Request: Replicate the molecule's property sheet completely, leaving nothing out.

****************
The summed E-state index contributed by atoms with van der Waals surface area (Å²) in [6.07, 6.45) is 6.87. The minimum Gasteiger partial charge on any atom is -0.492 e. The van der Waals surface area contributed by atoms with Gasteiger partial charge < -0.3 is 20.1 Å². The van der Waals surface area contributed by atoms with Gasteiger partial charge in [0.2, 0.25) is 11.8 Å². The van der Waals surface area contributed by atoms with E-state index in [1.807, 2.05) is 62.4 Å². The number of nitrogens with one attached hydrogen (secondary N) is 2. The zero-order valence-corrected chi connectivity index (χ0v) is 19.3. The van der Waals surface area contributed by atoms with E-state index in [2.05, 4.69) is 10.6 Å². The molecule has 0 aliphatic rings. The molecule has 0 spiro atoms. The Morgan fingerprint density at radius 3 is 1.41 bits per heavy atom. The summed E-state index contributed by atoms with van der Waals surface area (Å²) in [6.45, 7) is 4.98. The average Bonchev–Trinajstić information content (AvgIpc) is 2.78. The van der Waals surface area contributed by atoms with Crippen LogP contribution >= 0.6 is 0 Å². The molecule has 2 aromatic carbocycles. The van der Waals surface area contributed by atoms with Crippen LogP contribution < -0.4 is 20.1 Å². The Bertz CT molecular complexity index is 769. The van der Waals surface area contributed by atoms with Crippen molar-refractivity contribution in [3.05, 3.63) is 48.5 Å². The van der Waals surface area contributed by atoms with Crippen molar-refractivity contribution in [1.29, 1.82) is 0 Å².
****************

The summed E-state index contributed by atoms with van der Waals surface area (Å²) in [6.07, 6.45) is 6.87. The minimum Gasteiger partial charge on any atom is -0.492 e. The van der Waals surface area contributed by atoms with Gasteiger partial charge < -0.3 is 20.1 Å². The van der Waals surface area contributed by atoms with Gasteiger partial charge in [0.2, 0.25) is 11.8 Å². The van der Waals surface area contributed by atoms with E-state index in [1.807, 2.05) is 62.4 Å². The number of nitrogens with one attached hydrogen (secondary N) is 2. The zero-order valence-corrected chi connectivity index (χ0v) is 19.3. The van der Waals surface area contributed by atoms with E-state index in [2.05, 4.69) is 10.6 Å². The molecule has 0 aliphatic rings. The molecule has 0 spiro atoms. The Morgan fingerprint density at radius 3 is 1.41 bits per heavy atom. The summed E-state index contributed by atoms with van der Waals surface area (Å²) in [6.45, 7) is 4.98. The average Bonchev–Trinajstić information content (AvgIpc) is 2.78. The van der Waals surface area contributed by atoms with Crippen LogP contribution >= 0.6 is 0 Å². The molecule has 2 aromatic carbocycles. The van der Waals surface area contributed by atoms with Crippen LogP contribution < -0.4 is 20.1 Å². The Bertz CT molecular complexity index is 769. The van der Waals surface area contributed by atoms with Crippen molar-refractivity contribution in [3.05, 3.63) is 48.5 Å². The van der Waals surface area contributed by atoms with Crippen molar-refractivity contribution in [1.29, 1.82) is 0 Å².